The Importance of Naps — Nap. It’s a small word, but for most parents a hugely important one. Why? Sleep is a major requirement for good health, and for young kids to get enough of it, some daytime sleep is usually needed. Crucial physical and mental development occurs in early childhood, and naps provide much-needed downtime for growth and rejuvenation.
Daily naps for children are essential for good days and good nights. Many parents believe their child will sleep better at night without a nap during the day. However, Naps help keep kids from becoming overtired, other wise, they may become stressed and irritable, and their behavior may actually worsen , which not only takes a toll on their moods but may also make it harder for them to fall asleep at night. Often they become overactive, making it difficult to fall asleep at bedtime. Only after age 5 will eliminating afternoon naps help a child go to bed earlier in the evening. And naptime gives parents a brief oasis during the day and time to tackle household chores or just unwind.
Children who nap have longer attention spans and are less irritable than those who are not napping. Naps are valuable and when they are given up – usually sometime after 3 years of age – they should be replaced with a structured quiet time. Children need this time to re-group, as do their parents. This quiet time should be used for looking at books, working puzzles and play that is less active.This is not a time for TV, videos or games. All children need to learn to entertain themselves and quietly play alone.
So when are naps no longer necessary?
When his or her personality and behavior becomes consistent in the afternoon hours — There’s no one-size-fits-all answer regarding how much daytime sleep kids need. It all depends on the age, the child, and the sleep total during a 24-hour period. For example, one toddler may sleep 13 hours at night with only some daytime catnapping, while another gets 9 hours at night but takes a solid 2-hour nap each afternoon.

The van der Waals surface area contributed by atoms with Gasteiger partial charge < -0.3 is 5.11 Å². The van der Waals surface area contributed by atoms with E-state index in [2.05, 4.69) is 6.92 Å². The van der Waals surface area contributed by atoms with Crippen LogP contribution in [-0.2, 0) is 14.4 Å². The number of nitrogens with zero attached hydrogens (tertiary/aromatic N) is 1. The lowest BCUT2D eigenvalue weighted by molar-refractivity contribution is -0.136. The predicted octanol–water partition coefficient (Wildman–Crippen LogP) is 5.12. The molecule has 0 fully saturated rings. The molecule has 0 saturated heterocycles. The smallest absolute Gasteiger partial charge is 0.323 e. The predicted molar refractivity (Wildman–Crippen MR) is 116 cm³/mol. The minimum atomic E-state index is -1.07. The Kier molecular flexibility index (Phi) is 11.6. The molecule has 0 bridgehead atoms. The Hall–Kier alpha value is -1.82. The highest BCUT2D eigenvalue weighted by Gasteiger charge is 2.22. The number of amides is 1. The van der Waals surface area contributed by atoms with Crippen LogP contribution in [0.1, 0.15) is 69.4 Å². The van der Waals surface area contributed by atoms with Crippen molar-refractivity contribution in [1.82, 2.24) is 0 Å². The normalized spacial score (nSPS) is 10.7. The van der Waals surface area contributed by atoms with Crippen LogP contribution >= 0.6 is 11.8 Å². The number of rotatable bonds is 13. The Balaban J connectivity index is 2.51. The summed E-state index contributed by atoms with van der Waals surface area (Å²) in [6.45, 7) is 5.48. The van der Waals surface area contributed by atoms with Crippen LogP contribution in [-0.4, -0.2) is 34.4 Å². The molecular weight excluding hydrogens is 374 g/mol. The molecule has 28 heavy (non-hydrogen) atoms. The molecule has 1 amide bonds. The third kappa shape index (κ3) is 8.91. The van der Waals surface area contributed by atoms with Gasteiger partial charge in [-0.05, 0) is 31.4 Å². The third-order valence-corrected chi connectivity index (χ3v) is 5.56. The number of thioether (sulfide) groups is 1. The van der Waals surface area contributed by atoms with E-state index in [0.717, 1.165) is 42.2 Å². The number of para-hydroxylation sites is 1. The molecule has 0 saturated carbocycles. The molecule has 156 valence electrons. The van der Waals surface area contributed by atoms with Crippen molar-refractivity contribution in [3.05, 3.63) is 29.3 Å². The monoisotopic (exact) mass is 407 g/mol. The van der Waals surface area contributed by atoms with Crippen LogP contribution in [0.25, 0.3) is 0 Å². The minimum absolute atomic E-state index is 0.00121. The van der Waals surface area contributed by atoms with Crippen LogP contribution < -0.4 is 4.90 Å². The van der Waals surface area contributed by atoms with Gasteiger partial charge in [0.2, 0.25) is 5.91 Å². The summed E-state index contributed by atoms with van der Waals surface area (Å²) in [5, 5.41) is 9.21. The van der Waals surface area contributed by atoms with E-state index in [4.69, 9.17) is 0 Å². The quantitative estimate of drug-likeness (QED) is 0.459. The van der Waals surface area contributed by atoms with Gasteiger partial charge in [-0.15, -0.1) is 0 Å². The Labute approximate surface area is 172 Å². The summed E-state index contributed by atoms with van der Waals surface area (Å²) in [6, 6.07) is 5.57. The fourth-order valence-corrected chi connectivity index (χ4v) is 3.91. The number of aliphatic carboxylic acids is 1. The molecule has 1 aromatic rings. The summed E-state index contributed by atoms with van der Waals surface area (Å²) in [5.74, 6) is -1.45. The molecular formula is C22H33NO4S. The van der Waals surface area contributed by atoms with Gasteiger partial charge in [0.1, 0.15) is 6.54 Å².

Sleep Needs by Age
Though sleep needs are highly individual, these age-by-age guidelines give an idea of average daily sleep requirements:
- Birth to 6 months: Infants require about 16 to 20 total hours of sleep per day. Younger infants tend to sleep on and off around the clock, waking every 2 or 3 hours to eat. As they approach 4 months of age, sleep rhythms become more established. Most babies sleep 10 to 12 hours at night, usually with an interruption for feeding, and average 3 to 5 hours of sleep during the day.
- 6 to 12 months: Babies at this age usually sleep about 11 hours at night, plus two daytime naps totaling 3 to 4 hours. At this age, most infants do not need to wake at night to feed, but may begin to experience separation anxiety, which can contribute to sleep disturbances.
- Toddlers (1 to 3 years): Toddlers generally require 10 to 13 hours of sleep, including an afternoon nap of 1 to 3 hours. Young toddlers might still be taking two naps, but naps should not occur too close to bedtime, as they may make it harder for toddlers to fall asleep at night.
- Preschoolers (3 to 5 years): Preschoolers average about 10 to 12 hours at night, plus an afternoon nap. Most give up this nap by 5 years of age.
- School-age (5 to 12 years): School-age kids need about 10 to 12 hours at night. Some 5-year-olds might still need a nap, and if a regular nap isn’t possible, they might need an earlier bedtime.
Signs of Insufficient Sleep
Sleep – or lack of it – is probably the most-discussed aspect of baby care. New parents discover its vital importance those first few weeks and months. The quality and quantity of an infant’s sleep affects the well-being of everyone in the household. Still, sleep is very important to kids’ well-being. The link between a lack of sleep and a child’s behavior isn’t always obvious. When adults are tired, they can be grumpy or have low energy, but kids can become hyper, disagreeable, and have extremes in behavior which can range from the obvious – like fatigue – to more subtle problems with behavior and schoolwork.
You just have to watch whether the child –
- act sleepy during the day?
- get cranky and irritable in the late afternoon?
- hard to make him/ her out of bed in the morning?
- inattentive, impatient, hyperactive, or aggressive?
- have trouble focusing on schoolwork and other tasks?
If you answer any of the above questions in yes then consider adjusting your child’s sleep or nap schedule. It may take several weeks to find a routine that works. Most kids’ sleep requirements fall within a predictable range of hours based on their age, but each child is a unique individual with distinct sleep needs. Most parents underestimate the amount of sleep kids need, so be sure to watch your child’s behavior for signs of sleep deprivation.